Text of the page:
Blazers thrive on frenetic pace, pressure

Playing Alabama-Birmingham and its heralded "fastest 40 minutes of basketball" pressure is never an easy task (just ask Kentucky coach Tubby Smith) but it will be especially difficult for the men's basketball team given Travis Diener's status.

It's uncertain whether the senior point guard and primary ball handler will be available for Wednesday's 7 p.m. game. He is still rehabbing the stress fracture in his left foot and is day-to-day, according to Marquette assistant coach Jeff Strohm.

Even if Diener is able to play, the Golden Eagles will need a team effort to overcome the press.

"As a team we got to do a better job of protecting the ball," Strohm said. "You don't beat the press with one guy. You need five guys to handle the ball."

The first two names out of Strohm's mouth when he listed players who need to improve their ball handling were sophomore Dameon Mason and junior Joe Chapman.

The two have struggled while filling in for Diener at the point the past two games. Against Louisville Wednesday, Mason fouled out after 19 minutes with five turnovers and three assists while Chapman notched three turnovers and one assist.

Saturday at Saint Louis, Mason had four turnovers and two assists and Chapman recorded three turnovers and four assists. Combined, they have a 1:1.5 assist-to-turnover ratio over the past two contests.

That's an ominous statistic given that UAB forces their opponents to commit more turnovers (21.6 per game) than any other team in Conference USA.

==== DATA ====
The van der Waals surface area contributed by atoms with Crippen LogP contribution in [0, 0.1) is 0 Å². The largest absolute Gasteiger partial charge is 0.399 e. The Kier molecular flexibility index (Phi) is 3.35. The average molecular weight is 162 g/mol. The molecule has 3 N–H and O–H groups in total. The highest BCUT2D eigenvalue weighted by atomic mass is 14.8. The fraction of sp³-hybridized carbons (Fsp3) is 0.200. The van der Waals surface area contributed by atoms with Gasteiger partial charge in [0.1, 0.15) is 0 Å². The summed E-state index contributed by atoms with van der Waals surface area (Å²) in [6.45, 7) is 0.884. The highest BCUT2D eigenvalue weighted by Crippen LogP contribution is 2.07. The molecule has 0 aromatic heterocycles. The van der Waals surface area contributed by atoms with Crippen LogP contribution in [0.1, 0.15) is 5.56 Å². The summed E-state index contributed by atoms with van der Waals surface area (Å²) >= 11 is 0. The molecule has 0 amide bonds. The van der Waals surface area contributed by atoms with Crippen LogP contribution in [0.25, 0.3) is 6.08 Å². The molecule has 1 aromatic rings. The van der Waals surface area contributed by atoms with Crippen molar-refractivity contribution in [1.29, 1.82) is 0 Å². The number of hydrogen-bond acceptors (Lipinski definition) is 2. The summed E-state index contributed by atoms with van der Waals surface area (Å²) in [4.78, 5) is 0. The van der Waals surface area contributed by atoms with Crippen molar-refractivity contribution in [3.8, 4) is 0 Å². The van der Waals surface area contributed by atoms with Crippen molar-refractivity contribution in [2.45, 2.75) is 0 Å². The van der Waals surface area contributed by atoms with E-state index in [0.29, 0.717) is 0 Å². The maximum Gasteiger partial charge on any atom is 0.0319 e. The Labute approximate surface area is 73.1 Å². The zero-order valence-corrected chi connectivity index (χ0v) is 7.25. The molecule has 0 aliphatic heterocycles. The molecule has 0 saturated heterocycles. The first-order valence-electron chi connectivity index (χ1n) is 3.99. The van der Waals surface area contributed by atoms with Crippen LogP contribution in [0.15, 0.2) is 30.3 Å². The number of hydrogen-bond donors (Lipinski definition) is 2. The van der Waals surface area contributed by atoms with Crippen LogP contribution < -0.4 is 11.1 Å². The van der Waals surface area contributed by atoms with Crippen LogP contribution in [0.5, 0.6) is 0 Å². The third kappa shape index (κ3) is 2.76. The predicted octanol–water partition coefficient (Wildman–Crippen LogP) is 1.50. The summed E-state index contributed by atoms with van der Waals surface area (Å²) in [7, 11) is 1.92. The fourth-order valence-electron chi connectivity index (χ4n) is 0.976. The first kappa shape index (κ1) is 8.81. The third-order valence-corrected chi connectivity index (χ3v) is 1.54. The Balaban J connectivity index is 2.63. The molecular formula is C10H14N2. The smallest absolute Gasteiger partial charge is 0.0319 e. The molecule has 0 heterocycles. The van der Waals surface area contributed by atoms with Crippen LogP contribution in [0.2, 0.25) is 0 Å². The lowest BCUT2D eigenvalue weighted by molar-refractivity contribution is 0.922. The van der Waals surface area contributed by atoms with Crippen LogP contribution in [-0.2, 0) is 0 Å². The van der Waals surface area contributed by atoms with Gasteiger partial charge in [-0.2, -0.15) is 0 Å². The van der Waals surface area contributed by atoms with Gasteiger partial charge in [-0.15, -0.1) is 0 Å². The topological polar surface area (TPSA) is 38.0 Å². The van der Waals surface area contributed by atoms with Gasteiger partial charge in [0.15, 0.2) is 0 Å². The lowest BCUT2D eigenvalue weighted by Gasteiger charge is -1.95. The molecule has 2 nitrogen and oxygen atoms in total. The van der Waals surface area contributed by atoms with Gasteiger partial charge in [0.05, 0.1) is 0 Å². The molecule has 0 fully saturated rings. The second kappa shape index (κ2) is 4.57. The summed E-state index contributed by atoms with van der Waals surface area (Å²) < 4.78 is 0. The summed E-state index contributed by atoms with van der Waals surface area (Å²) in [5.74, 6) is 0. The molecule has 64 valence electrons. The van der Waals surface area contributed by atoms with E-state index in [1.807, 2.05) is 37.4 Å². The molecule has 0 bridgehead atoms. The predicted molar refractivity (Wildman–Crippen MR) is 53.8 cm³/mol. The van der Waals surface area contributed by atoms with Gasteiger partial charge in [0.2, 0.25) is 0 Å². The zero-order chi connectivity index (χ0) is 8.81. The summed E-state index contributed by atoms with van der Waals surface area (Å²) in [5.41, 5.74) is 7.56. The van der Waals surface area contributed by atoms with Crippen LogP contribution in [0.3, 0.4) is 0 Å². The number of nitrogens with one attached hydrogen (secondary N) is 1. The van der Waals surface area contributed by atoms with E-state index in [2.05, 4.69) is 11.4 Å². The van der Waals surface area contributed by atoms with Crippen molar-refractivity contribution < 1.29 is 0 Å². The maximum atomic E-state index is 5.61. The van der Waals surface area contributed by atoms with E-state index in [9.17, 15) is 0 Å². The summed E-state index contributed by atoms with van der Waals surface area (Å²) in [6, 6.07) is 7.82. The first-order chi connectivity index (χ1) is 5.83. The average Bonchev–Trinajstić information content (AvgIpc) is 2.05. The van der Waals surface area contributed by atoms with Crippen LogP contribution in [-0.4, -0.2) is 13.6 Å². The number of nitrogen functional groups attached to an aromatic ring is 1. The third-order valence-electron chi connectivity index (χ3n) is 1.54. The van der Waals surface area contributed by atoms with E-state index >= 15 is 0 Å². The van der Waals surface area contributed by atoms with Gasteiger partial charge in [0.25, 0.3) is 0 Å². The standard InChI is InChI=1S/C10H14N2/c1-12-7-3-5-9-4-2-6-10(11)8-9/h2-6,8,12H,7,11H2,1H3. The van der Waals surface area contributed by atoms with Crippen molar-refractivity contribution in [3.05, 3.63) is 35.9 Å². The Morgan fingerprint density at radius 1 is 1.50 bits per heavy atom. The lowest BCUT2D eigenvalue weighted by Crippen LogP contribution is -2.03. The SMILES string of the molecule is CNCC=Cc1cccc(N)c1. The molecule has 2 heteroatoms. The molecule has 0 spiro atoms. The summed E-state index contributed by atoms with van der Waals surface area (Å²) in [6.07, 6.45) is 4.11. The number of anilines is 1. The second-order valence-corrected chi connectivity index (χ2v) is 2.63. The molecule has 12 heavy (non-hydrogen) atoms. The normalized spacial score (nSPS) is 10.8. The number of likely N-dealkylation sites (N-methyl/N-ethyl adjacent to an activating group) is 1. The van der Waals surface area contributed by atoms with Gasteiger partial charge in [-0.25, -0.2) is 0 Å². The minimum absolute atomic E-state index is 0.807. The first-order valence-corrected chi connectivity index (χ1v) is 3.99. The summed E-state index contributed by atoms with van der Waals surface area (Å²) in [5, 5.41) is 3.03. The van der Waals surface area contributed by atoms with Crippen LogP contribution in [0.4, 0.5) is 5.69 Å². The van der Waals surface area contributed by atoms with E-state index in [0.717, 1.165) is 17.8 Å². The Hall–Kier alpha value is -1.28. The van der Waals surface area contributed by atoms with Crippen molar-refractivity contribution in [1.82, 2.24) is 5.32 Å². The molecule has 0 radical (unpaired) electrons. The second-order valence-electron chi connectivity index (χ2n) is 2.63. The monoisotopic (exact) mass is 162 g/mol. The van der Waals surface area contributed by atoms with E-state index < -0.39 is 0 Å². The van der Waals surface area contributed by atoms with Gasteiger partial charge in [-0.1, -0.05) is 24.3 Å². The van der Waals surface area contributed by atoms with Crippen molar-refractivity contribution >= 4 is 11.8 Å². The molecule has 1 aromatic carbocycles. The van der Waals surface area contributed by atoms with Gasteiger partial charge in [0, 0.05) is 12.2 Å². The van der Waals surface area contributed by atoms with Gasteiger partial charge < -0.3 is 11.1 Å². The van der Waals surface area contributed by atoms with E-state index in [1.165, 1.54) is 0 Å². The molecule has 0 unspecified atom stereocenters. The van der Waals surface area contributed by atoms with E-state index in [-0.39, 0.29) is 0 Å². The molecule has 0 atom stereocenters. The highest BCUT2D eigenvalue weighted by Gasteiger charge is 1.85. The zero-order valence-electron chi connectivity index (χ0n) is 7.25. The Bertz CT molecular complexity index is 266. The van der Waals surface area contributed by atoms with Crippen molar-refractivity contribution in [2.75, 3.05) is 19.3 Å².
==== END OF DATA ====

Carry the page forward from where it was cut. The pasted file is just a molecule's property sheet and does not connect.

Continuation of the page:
The Blazers create a plethora of opportunities for themselves by rotating between a man-to-man full-court press and a zone full-court press. In both cases, UAB likes to trap and steal the ball or force a poor pass.

"We put pressure on the ball all the time and try to speed it (the tempo) up," UAB assistant coach Matt Zimmerman said. "The key to everything is what we do on defense."

Even if an opponent can break the press and get the ball into their front court, the UAB defense can still exert its will on a team.

"The thing that they do is create pace, they force you to play at a speed that's maybe a little faster than what you want to," Kansas coach Bill Self told television station 6 News Lawrence (Kan.) before playing UAB in the 2004 NCAA Tournament.

UAB defeated eighth seeded Washington, 102-100, in the first round of the tournament, and then busted office pool brackets across the country when it stunned top seeded Kentucky, 76-75. The run ended in the Sweet 16 with a 100-74 loss to the Jayhawks.

In the week leading up to the game, Kansas' playing rotation practiced against eight players, and on game day the preparation showed because they beat UAB at their own frenzied game.

According to Strohm, Marquette has prepared in a similar fashion.

"We had a lot of overload where you play versus more players," he said. "The

players did a good job and the walk-ons helped."

Another way to beat the Blazers is to simply out-shoot them.

"Teams that take high percentage shots (beat us) that's the big key," Zimmerman said. "As I always say you can't beat a shooter and Marquette's got a lot of them — Novak, Diener, Mason when he gets going, we've seen Townsend make some threes. They got guys who can shoot."

This article appeared in The Marquette Tribune on Feb. 1 2005.